Trai data show the company has no subscribers in Uttar Pradesh East & West and Bihar
In May this year, the Videocon group decided to scale down its telecom operations in three circles out of the six it was operating in. The operator, Datacom, now has subscribers only in Gujarat, Haryana and Madhya Pradesh, according to the latest data from the telecom regulator.
In the spectrum auctions held in last November, Videocon had reclaimed licences in six circles for Rs 2,222 crore (Rs 22.22 billion). But now, its operations in the northern belt — Uttar Pradesh East, Uttar Pradesh West and Bihar — are all but shut. These circles show zero subscribers in the Telecom Regulatory Authority of India (Trai)’s data.
The operator has 2.28 million subscribers in three circles. Most of its subscribers are in Haryana.
Arvind Bali, chief executive of the telecom business of the company, said its operations in the three northern circles had always been a non-starter. “We have not yet launched commercial operations in them. And, the subscribers we had in these circles have been friendly subscribers — our employees and trade partners.” Bali added the company was still working on its strategy for these circles.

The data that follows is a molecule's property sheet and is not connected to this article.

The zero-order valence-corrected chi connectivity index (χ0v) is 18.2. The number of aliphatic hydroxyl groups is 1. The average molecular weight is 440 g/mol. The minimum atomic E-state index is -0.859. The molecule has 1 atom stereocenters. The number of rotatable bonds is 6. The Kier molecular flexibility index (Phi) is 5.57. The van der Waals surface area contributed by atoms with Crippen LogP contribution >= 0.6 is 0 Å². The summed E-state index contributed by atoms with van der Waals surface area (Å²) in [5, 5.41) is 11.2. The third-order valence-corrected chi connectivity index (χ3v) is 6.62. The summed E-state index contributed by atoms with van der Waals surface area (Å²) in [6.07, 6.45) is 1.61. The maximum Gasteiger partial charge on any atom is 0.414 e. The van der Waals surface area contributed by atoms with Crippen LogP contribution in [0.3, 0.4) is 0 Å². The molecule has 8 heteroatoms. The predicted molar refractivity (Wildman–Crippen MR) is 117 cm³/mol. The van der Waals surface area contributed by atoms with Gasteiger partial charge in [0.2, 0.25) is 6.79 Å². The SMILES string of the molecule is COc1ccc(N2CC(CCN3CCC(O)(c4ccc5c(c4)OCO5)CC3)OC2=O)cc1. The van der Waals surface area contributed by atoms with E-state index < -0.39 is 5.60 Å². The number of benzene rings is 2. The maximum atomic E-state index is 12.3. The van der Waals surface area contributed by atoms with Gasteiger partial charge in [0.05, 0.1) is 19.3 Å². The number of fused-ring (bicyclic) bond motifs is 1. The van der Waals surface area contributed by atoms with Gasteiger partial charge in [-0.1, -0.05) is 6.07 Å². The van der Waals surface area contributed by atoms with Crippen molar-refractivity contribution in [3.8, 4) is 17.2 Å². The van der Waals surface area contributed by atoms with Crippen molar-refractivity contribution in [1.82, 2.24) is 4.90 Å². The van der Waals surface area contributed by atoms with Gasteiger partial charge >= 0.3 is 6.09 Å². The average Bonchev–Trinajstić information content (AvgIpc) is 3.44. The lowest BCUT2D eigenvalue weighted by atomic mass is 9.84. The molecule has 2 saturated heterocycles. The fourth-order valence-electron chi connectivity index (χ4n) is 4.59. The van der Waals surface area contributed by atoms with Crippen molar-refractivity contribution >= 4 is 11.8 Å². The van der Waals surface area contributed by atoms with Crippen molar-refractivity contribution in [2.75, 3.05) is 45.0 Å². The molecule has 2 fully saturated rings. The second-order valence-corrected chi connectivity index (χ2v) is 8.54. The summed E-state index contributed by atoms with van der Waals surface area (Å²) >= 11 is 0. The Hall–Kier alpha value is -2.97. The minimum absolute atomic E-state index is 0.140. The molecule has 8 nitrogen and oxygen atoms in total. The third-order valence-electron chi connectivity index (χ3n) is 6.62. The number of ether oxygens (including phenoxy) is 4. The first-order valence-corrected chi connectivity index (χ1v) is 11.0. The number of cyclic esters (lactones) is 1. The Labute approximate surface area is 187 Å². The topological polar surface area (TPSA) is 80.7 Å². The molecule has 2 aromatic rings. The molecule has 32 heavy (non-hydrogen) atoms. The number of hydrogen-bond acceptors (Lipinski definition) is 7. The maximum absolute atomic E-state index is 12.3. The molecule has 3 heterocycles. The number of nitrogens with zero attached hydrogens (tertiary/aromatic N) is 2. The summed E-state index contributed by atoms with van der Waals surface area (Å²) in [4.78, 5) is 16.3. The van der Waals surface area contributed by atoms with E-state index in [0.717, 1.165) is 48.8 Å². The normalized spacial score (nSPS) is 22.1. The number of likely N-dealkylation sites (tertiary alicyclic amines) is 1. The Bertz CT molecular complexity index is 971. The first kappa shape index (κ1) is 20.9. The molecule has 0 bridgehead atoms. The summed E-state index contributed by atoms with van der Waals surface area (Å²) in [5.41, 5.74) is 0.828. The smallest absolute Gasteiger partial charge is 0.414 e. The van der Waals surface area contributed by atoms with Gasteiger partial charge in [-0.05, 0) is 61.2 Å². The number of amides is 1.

The move to exit operations could be a strategic customer clean-up exercise, say industry experts.
According to Trai, the percentage of subscribers active in the Bihar circle is 0.5 per cent. That puts the number of active subscribers at 92. In UP-East and UP-West, too, 0.94 per cent and 1.35 per cent subscribers were active, respectively. The effective subscribers in UP-East and UP-West the operator had in April were at 137 and 48, respectively.
Keeping such subscribers and maintaining towers add to costs, said Bali. “Running towers and operations is expensive. Low number of subscribers does not give us revenue.”
“The company (Videocon) has better businesses to focus on, like consumer durables and oil. Telecom has not made any money as of now. They seem to have lost interest on it,” said an industry expert, who declined to be identified.
The company’s move is contrary to the claims it had made earlier this year that it would launch the next generation 4G services in all its six circles. The licences the company had bought are of a liberalised nature and will allow it to launch these services.
The company had 21 licences before the Supreme Court cancelled 122 licences in February 2012 in a case relating to the 2G scam.
The operator could never make a dent in the market neither competitively nor in terms of subscribers. Even when it had all 21 licences, Videocon’s market share was around 0.42 per cent. “They were never a significant force though they did create competitive tension with their presence,” said Kunal Bajaj, an independent telecom consultant.
Datacom also had the disadvantage of being the last operator to launch services in early 2010.